The search for scientific bases for confronting problems of social policy is bound to fail, because of the nature of these problems. They are “wicked” problems, whereas science has developed to deal with “tame” problems.Horst W. J. Rittel and Melvin M. Webber
Product management, at least as typically practiced, uses the scientific method as the basis for answering questions and establishing new knowledge.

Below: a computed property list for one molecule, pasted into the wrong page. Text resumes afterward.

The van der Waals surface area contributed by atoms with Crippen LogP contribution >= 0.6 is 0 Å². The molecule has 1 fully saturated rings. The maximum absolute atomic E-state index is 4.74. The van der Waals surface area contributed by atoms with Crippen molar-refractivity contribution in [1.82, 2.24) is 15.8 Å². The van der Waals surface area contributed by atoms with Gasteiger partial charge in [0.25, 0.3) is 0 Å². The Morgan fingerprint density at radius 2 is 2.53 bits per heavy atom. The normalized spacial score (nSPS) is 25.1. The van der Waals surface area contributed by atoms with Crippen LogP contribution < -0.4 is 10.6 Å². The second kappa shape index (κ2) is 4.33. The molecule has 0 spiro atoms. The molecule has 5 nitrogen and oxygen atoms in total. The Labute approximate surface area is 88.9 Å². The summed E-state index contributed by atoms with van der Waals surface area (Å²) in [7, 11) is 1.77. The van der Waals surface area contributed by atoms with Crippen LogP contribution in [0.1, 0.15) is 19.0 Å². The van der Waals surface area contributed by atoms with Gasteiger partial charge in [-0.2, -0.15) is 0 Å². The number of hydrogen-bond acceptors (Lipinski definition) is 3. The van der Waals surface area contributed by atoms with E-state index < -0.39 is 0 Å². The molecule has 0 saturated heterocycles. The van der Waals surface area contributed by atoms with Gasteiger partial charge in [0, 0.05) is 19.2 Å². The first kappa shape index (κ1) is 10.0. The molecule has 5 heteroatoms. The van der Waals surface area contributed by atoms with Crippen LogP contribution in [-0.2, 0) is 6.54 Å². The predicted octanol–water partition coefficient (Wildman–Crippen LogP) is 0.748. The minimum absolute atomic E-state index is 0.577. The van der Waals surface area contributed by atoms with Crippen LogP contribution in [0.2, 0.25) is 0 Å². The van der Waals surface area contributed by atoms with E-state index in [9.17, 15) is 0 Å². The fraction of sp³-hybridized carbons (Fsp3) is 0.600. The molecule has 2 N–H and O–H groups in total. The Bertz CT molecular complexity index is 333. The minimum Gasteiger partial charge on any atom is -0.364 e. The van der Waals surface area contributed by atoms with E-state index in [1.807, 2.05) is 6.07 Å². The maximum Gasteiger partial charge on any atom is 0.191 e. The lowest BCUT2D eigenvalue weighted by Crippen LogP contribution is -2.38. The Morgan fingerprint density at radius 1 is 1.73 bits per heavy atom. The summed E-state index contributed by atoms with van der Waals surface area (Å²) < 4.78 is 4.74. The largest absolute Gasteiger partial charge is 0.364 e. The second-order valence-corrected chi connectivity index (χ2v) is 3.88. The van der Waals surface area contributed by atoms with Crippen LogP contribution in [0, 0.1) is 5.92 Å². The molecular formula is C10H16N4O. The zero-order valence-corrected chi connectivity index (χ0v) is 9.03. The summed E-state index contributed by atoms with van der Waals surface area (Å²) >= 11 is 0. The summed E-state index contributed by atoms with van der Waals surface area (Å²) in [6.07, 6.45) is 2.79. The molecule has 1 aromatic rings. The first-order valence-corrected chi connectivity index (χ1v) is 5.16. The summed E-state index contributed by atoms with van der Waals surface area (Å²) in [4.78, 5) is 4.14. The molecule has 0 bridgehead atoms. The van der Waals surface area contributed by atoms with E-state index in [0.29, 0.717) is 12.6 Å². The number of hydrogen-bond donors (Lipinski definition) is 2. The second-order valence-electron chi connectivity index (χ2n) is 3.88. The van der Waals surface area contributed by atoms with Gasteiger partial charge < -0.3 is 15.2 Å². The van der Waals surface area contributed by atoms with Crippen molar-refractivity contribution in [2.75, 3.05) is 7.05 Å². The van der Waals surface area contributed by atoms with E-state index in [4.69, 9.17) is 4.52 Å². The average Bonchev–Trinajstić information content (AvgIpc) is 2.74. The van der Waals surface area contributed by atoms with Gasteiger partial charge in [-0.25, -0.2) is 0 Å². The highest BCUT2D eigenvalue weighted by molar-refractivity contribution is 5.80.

Rittel and Webber claimed that science cannot deal with wicked problems.
So, can product management tackle wicked problems?
Not the tactical product management as we usually think of it, and not even where product management is able to act strategically, but perhaps where product management can effect systems change.
Product management that seeks certainty will never tackle wicked problems. But product management that embraces uncertainty, and works with complexity, maybe that can.